Significant age variation was found in the concentrations of five of seven trace metals (barium, iron, manganese, strontium, and zinc), although in most cases the effect of age depended on the sample type (Table 2). Concentration of only one trace metal, iron, varied with age irrespectively of sample type. Concentration of iron in both teeth and bone showed a decreasing linear trend with age (contrast analysis: F 1,122.5 = 8.99, p = 0.003), but the only significant difference was between youngest individuals (2 years old) and older age classes (Tukey: all p < 0.05; Fig. 1c). The effect of age on all other trace metal concentrations depended on the type of sample, as indicated by significant age-sample interactions (Table 2). In all of these cases, we recorded no age-related variation in trace metal concentrations in bone (barium: F 3,126.3 = 0.99, p = 0.40; manganese: F 3,124.9 = 1.56, p = 0.20; strontium: F 3,126.4 = 1.16, p = 0.33; zinc: F 3,122.3 = 0.70, p = 0.55; Fig. 1). In contrast, teeth samples showed significant age-related variation in the concentrations of barium (F 3,125.3 = 4.75, p = 0.004; Fig. 1a), manganese (F 3,125.4 = 4.85, p = 0.003; Fig. 1e), and zinc (F 3,126.2 = 23.31, p < 0.001; Fig. 1g), whereas no age variation was found for strontium concentration (F 3,126.9 = 1.03, p = 0.38; Fig. 1f). Concentrations of barium, manganese, and zinc in teeth showed significant linear increase with age, as indicated by the contrast analysis (barium: F 1,126.2 = 8.78, p = 0.004; manganese: F 1,125.4 = 7.70, p = 0.006; zinc: F 1,126.2 = 57.35, p < 0.001). An interaction between age and sample type for fluoride concentration approached significance (Table 2). Analysis of fluoride concentrations separately for the two types of samples revealed no age-related differences in bone (F 1,122 = 0.97, p = 0.33) and a significant increase with age in teeth (contrast analysis: F 1,120.4 = 13.40, p < 0.001; Fig. 1h). No age-related differences were recorded for copper and lead (Table 2; Fig. 1b, d).
Fig. 1

Age-related variation in the concentrations of seven trace metals (a barium, b copper, c iron, d lead, e manganese, f strontium, g zinc) and fluoride (h) in bone (solid line, line, filled circles) and teeth (dotted line, open squares) of roe deer. Means ± SE are presented

Discussion

Our study provided strong evidence for age-related variation in the concentrations of several trace elements in permanent teeth of roe deer from Central Poland. Concentrations of three trace metals (barium, manganese, and zinc) in teeth of deer showed positive linear relationships with animal’s age, indicating that some elements can accumulate in tooth structure throughout life. A similar trend was observed for fluoride concentration in teeth. In contrast, none of trace elements in bone showed an age-related increase in concentration, suggesting that bone and teeth show different patterns of trace element accumulation.

Differences in age-related patterns of bioaccumulation between bone and teeth can be most likely attributed to much higher turnover rate of bone when compared with tooth structure (Malara et al. 2016). Bone tissue, mainly formed from carbonated hydroxyapatite, is remodelled throughout entire animal life and its microelements can be transported to other tissues or excreted from organism. Specifically, bone can serve as a metal reservoir, because trace metals accumulated in this tissue are released into the bloodstream during its reconstruction. We are not aware of any quantitative data on bone turnover rate in the roe deer. However, it is estimated that more than 10% of total human bone tissue is remodelled each year, making an adult skeleton completely rebuilt in less than 10 years (Arnett and Henderson 1998). In animals with shorter lifespan, such as the roe deer (maximum recorded lifespan of 17.5 years according to the AnAge database; De Magalhaes and Costa 2009), the period of the total skeletal turnover might be even shorter. Bone tissue is characterized by longer redevelopment period than most soft tissues, and thus, its trace element content is thought to reflect long-term exposure to environmental pollution (Glimcher 2006; Zaichick et al. 2011; Malara et al. 2016). Nevertheless, our study of roe deer suggests that, at least in this species, bone might not be a reliable indicator of throughout-life exposure to contaminants.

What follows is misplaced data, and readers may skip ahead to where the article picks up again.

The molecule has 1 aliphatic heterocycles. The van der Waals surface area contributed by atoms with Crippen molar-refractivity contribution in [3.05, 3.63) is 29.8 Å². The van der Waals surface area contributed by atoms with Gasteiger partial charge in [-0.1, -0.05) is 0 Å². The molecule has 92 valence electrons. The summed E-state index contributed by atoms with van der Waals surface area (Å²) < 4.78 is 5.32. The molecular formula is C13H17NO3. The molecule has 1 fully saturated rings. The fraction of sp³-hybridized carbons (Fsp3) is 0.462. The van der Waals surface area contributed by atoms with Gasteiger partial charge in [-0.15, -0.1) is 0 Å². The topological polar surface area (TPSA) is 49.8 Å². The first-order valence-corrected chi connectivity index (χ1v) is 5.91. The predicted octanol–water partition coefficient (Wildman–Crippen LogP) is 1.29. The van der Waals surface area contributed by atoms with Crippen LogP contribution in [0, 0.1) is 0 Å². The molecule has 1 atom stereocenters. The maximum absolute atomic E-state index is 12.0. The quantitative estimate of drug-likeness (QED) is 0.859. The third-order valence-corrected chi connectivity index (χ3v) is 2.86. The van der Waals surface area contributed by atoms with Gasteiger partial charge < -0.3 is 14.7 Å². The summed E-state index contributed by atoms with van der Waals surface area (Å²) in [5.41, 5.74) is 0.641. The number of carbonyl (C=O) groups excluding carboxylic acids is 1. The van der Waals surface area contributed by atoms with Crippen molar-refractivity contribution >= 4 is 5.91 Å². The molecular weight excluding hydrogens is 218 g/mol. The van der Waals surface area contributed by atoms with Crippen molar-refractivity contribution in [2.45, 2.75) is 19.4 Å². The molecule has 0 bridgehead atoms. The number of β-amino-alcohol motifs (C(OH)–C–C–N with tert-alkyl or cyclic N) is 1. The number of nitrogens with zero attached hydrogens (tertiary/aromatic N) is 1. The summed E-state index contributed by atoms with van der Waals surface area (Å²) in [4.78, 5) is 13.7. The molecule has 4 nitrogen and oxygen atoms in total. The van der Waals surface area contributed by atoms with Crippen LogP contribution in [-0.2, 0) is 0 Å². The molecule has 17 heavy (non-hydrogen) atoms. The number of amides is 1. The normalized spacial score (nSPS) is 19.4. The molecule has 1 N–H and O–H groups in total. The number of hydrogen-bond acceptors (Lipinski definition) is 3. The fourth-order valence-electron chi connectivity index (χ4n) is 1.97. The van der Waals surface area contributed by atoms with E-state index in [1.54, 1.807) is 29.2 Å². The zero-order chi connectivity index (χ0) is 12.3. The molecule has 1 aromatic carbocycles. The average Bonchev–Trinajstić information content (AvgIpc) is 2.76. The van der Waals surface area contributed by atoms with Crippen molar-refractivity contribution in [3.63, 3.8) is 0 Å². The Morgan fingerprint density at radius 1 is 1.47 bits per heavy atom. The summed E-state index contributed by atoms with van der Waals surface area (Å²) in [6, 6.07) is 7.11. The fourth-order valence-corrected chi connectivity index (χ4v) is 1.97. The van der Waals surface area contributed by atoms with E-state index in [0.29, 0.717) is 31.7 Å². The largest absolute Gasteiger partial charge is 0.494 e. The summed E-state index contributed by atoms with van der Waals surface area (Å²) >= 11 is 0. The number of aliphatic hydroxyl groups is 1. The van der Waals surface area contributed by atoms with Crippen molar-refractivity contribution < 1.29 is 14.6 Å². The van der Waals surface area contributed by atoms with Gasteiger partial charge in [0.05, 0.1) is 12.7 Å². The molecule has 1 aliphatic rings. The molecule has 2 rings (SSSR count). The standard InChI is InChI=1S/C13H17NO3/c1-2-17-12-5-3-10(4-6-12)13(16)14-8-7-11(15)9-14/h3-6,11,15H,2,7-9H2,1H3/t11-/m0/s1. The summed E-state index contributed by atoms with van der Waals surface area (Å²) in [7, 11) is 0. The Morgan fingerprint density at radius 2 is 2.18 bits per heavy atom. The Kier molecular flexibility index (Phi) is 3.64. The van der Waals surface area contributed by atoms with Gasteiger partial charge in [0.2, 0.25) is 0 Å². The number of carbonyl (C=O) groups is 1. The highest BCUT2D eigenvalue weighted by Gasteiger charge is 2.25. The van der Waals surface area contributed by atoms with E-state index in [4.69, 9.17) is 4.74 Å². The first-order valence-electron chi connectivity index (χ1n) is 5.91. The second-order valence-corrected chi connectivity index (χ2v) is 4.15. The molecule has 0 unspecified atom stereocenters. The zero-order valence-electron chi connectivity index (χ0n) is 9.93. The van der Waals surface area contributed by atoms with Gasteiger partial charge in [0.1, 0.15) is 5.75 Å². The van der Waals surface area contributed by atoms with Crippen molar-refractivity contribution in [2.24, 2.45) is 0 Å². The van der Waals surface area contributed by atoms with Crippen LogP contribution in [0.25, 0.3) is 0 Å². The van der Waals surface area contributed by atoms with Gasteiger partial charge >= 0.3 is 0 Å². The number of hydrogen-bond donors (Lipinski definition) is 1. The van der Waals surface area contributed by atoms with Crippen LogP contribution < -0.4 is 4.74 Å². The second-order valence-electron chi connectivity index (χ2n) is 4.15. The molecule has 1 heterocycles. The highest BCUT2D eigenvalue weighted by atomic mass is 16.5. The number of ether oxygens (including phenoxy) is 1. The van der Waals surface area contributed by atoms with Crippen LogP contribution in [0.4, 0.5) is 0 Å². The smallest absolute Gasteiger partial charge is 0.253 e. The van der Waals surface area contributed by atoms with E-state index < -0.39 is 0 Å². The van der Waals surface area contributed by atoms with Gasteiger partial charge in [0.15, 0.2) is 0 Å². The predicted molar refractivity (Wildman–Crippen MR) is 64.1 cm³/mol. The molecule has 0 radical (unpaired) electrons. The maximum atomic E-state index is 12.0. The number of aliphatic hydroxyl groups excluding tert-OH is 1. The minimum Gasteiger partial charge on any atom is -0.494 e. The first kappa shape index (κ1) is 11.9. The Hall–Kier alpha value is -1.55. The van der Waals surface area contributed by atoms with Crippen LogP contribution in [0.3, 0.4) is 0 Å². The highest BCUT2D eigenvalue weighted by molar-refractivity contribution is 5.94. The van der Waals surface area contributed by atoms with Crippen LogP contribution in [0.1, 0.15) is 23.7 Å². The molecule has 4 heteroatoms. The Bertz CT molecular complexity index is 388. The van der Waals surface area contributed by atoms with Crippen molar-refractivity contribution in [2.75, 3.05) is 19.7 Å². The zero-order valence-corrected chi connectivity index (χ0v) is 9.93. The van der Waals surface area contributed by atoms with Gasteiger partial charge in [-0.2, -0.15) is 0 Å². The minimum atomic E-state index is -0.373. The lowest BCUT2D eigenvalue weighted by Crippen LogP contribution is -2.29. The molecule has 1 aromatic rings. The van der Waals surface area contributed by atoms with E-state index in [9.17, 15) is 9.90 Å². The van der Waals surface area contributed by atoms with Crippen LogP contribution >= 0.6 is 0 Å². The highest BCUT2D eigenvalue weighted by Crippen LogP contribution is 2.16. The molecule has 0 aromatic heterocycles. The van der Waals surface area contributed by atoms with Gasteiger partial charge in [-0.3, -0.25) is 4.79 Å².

This is in sharp contrast to our findings for permanent teeth. Although ungulates have two generations of teeth, the deciduous set of teeth is replaced relatively early in the postnatal development and permanent teeth usually start to erupt before individuals finish their first year of life (Loe et al. 2004). When permanent teeth are developed their structure does not undergo remodelling and they are likely to bioaccumulate trace elements effectively from food and air. Consequently, long-term exposure of an organism to certain pollutants is likely to produce positive relationships between trace element concentrations in permanent teeth and individual age. Although we are aware that trace element content of permanent teeth cannot capture an exposure to pollutants in early postnatal period (first year of life), we suggest that permanent teeth are likely to more reliably, compared with bone tissue, indicate contamination that occurs throughout the entire adult life of roe deer. High reliability of teeth as the marker of environmental pollution by heavy metals also has been reported for small mammals, e.g., the bank vole (Clethrionomys glareolus) (Appleton et al. 2000).